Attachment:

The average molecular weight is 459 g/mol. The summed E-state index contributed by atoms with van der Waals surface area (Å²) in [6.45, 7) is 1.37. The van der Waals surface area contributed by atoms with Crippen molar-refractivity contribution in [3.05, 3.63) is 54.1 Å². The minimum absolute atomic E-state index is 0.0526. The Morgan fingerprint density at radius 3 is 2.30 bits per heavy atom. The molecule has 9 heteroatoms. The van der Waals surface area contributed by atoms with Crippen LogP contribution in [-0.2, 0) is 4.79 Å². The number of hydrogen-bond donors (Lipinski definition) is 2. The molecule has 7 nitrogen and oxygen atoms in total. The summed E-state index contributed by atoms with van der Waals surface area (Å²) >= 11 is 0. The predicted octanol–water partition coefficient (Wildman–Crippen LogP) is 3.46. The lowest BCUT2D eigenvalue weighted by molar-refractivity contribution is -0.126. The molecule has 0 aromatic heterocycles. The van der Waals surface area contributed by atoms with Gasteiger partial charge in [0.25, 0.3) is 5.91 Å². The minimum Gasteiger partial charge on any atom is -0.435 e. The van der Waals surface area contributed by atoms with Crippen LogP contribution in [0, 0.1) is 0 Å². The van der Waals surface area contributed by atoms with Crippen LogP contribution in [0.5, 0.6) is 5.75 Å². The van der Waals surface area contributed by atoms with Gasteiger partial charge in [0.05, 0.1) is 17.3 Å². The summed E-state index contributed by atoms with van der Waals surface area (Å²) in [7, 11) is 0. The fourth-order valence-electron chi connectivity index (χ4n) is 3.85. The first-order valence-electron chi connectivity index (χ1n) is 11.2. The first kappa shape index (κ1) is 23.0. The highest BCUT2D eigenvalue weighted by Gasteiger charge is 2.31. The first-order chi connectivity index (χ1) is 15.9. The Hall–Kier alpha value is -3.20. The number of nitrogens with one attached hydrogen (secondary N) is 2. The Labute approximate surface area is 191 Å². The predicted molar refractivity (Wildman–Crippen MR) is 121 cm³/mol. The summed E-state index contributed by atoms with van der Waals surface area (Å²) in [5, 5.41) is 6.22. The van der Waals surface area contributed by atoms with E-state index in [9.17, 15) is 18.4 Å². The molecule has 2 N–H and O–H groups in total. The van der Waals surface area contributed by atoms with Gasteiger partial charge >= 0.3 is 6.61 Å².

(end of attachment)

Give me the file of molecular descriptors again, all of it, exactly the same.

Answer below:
The average molecular weight is 459 g/mol. The summed E-state index contributed by atoms with van der Waals surface area (Å²) in [6.45, 7) is 1.37. The van der Waals surface area contributed by atoms with Crippen molar-refractivity contribution in [3.05, 3.63) is 54.1 Å². The minimum absolute atomic E-state index is 0.0526. The Morgan fingerprint density at radius 3 is 2.30 bits per heavy atom. The molecule has 9 heteroatoms. The van der Waals surface area contributed by atoms with Crippen LogP contribution in [-0.2, 0) is 4.79 Å². The number of hydrogen-bond donors (Lipinski definition) is 2. The molecule has 7 nitrogen and oxygen atoms in total. The summed E-state index contributed by atoms with van der Waals surface area (Å²) >= 11 is 0. The predicted octanol–water partition coefficient (Wildman–Crippen LogP) is 3.46. The lowest BCUT2D eigenvalue weighted by molar-refractivity contribution is -0.126. The molecule has 0 aromatic heterocycles. The van der Waals surface area contributed by atoms with Gasteiger partial charge in [0.25, 0.3) is 5.91 Å². The minimum Gasteiger partial charge on any atom is -0.435 e. The van der Waals surface area contributed by atoms with Crippen LogP contribution in [0, 0.1) is 0 Å². The van der Waals surface area contributed by atoms with Crippen LogP contribution in [0.5, 0.6) is 5.75 Å². The van der Waals surface area contributed by atoms with Gasteiger partial charge in [0.05, 0.1) is 17.3 Å². The summed E-state index contributed by atoms with van der Waals surface area (Å²) in [7, 11) is 0. The fourth-order valence-electron chi connectivity index (χ4n) is 3.85. The first-order valence-electron chi connectivity index (χ1n) is 11.2. The first kappa shape index (κ1) is 23.0. The highest BCUT2D eigenvalue weighted by Gasteiger charge is 2.31. The first-order chi connectivity index (χ1) is 15.9. The Hall–Kier alpha value is -3.20. The number of nitrogens with one attached hydrogen (secondary N) is 2. The Labute approximate surface area is 191 Å². The predicted molar refractivity (Wildman–Crippen MR) is 121 cm³/mol. The summed E-state index contributed by atoms with van der Waals surface area (Å²) in [5, 5.41) is 6.22. The van der Waals surface area contributed by atoms with E-state index in [9.17, 15) is 18.4 Å². The molecule has 2 N–H and O–H groups in total. The van der Waals surface area contributed by atoms with Gasteiger partial charge >= 0.3 is 6.61 Å².